2. I fit the demographic of ‘cable cutters’ (as the US terms it). For me, there are 4 reasons:

    1) Ads – you pay for ‘exclusive’ access to a service yet still get bombarded with just as many ads as free-to-air. This used to be different in the 90’s/2000’s, but the ads are insane now. A 2 hour movie takes 3+ hours to view, not to mention ads ruining the suspense/feel of the program.

    2) Money – the packages offered continue to reduce in size while the price stays the same. More sought after channels are then put into premium packages which cost even more. Foxtel has finally become aware (and scared) as evidenced by their $25/month deal they now have.

    3) Time – If I want to watch a particular show, I want to watch it now, not have to wait for it to be shown in prime time tomorrow night. TV is expected to fit around my schedule now rather than the other way around (as was the case in the later 20th century. Many will class this as a ‘first world problem’ but the fact that options exist for me to achieve this means I’m going to go with what I want.

    4) Delayed release – this is better than what it used to be like but delayed release dates for no other reason than distribution contracts. The world is connected instantly now via the internet – good luck not coming across any spoilers on your favourite TV show once it’s aired in the US but you have another 3 months to wait.

    I personally think the physical TV device is not going anywhere – but what is consumed on it (and where its sourced from) is changing massively.

  3. Nice story Roger. I remember recently a family member brought over some items thinking we might be able to sell it on the local buy, swap and sell site on social media that we have made some money on turning our junk into cash. One of these items was a cassette/radio. Our response was that there is nothing that we can do with this as there is no market for it. There wasn’t even a CD player let alone an iphone port.

    On council clean up days walking down the street, you will find DVD players, TV’s and other such electronic devices mixed with the various bound books that are being thrown out. All of these would have previously been quite in demand.

    The speed at which technology is evolving is a factor that all investors and businesses need to be aware of. It will pay to have a bit of an imagination as to how the future will look as this imagination might not be far from the actual truth.

    Lets put it this way, there is no reason now why a TV and a computer should need seperate screens and there for no reason that a TV should not be able to link up to the internet (this is obviously already happening but just go with me here). The continued trend of this would be a house where there is no need for anything that cannot instead be stored on a hard drive. There for CD’s and DVD’s will likely be obsolete like vinyl records and cassettes are today in the very near future.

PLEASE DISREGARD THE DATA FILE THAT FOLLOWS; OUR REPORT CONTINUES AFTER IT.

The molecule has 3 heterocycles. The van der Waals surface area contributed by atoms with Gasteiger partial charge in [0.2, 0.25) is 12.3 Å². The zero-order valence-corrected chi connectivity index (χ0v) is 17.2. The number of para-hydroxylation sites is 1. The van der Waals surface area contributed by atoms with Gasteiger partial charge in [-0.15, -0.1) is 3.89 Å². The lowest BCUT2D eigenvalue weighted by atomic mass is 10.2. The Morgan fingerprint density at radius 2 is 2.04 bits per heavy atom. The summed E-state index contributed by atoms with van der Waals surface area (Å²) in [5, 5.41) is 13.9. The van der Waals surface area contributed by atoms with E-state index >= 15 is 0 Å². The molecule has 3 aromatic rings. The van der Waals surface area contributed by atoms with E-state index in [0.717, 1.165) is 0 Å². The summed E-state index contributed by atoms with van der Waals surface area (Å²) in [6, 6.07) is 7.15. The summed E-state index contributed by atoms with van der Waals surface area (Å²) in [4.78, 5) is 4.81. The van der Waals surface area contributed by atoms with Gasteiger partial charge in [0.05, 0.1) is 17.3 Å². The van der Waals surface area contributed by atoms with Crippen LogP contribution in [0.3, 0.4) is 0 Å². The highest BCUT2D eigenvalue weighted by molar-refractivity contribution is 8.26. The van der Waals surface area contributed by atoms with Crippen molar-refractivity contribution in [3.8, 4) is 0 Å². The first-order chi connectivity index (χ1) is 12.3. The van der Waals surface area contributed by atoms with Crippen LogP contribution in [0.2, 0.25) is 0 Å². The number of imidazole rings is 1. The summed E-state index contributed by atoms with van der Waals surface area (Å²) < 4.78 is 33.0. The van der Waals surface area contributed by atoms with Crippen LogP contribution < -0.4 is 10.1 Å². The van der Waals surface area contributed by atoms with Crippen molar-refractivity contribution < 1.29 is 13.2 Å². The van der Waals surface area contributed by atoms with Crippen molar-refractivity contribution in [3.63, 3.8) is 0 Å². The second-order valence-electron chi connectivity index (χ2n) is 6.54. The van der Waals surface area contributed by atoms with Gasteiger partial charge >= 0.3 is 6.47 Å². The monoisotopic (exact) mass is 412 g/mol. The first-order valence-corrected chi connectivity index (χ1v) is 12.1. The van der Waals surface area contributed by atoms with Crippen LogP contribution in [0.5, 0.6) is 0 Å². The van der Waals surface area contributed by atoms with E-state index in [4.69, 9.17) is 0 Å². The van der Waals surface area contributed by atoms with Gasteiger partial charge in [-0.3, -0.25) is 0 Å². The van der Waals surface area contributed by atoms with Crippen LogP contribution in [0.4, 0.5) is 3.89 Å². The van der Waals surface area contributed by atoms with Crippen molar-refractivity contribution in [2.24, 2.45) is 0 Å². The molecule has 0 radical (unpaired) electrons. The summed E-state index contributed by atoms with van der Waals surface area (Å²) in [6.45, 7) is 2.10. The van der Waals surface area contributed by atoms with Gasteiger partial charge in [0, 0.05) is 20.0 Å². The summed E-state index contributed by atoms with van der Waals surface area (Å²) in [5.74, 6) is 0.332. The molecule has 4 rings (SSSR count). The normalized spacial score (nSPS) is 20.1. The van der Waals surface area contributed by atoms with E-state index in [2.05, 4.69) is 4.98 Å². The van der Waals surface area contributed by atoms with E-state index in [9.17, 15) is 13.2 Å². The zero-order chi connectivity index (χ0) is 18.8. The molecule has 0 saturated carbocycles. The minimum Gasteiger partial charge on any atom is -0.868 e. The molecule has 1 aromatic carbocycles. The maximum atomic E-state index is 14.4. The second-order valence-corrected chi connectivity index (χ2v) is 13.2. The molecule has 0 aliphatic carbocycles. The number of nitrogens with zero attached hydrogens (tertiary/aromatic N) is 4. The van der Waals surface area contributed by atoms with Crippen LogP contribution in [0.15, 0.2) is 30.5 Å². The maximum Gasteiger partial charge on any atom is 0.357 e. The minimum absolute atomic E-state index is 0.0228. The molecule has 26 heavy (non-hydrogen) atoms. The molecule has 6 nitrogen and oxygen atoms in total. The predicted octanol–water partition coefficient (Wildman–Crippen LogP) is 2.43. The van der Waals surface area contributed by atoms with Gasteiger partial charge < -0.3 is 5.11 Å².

There will be quite a few industries that will go the way of Kodak and find that their really profitable product will all of a sudden evaporate into nothing. As with all of things in technology, this will likely be extremley sudden.

    When thinking about technology, anything it now appears is possible, in fact there will also be possiblities and new products that are invented in the near future that even most of us mortals didn’t even know we needed (i remember questioning the need for an iPad, i now own one and think they missed some opportunities).

    It is a really exciting but volatile place and obviously will have impacts on the performance of those businesses whose role is to sell them to consumers. This includes, keeping up with the technology theme, the question as to the appropriate mix between online and bricks and mortar stores.

    In fact, i am struggling to think of businesses that will not be impacted in some way. Will Woolworths for instance need to rejig their stores or deliver in the future, 3D prinitng catridges that allow customers to print out edible food. I also can’t see a future for the simple newsagent either. Lets not even get into the media industry.

    In summary, the evolution of technology is going to be a defining theme, possibly forever now that it has really begun, for all businesses and investors.

    For all potential listed companies, i think the answer to “is technology going to cause disruption in my industry in the medium to long term future?” the asnwer will be undoubtably “YES”.

    Imagination and understanding of technological improvement going on in all areas of the world nad industry will be a must have tool for investors.

  4. Big TV’s are going to be under significant pressure from virtual reality headsets (pick whatever “TV” size you like in VR) within the next decade anyway. A small and light headset that’s cheap to ship internationally, capable of being powered off the powerful processing unit you’ll already be carrying in your pocket.

    Get hold of the latest Oculus rift and run the demos, which include a virtual cinema and virtual home theater among better things.

    Stationary environments like sitting watching a TV might be a relatively boring application of VR, but it’s also the type of application that VR will excel at early on, in these cases the system doesn’t suffer from nausea and lack of realism relating to failure to simulate gravitational orientation and inertia.

  5. Ahhh Bob Dylan, still a favourite of mine 40 years on. First album I ever bought,
    “‘live in budokan””. Yes Roger the times are a changing.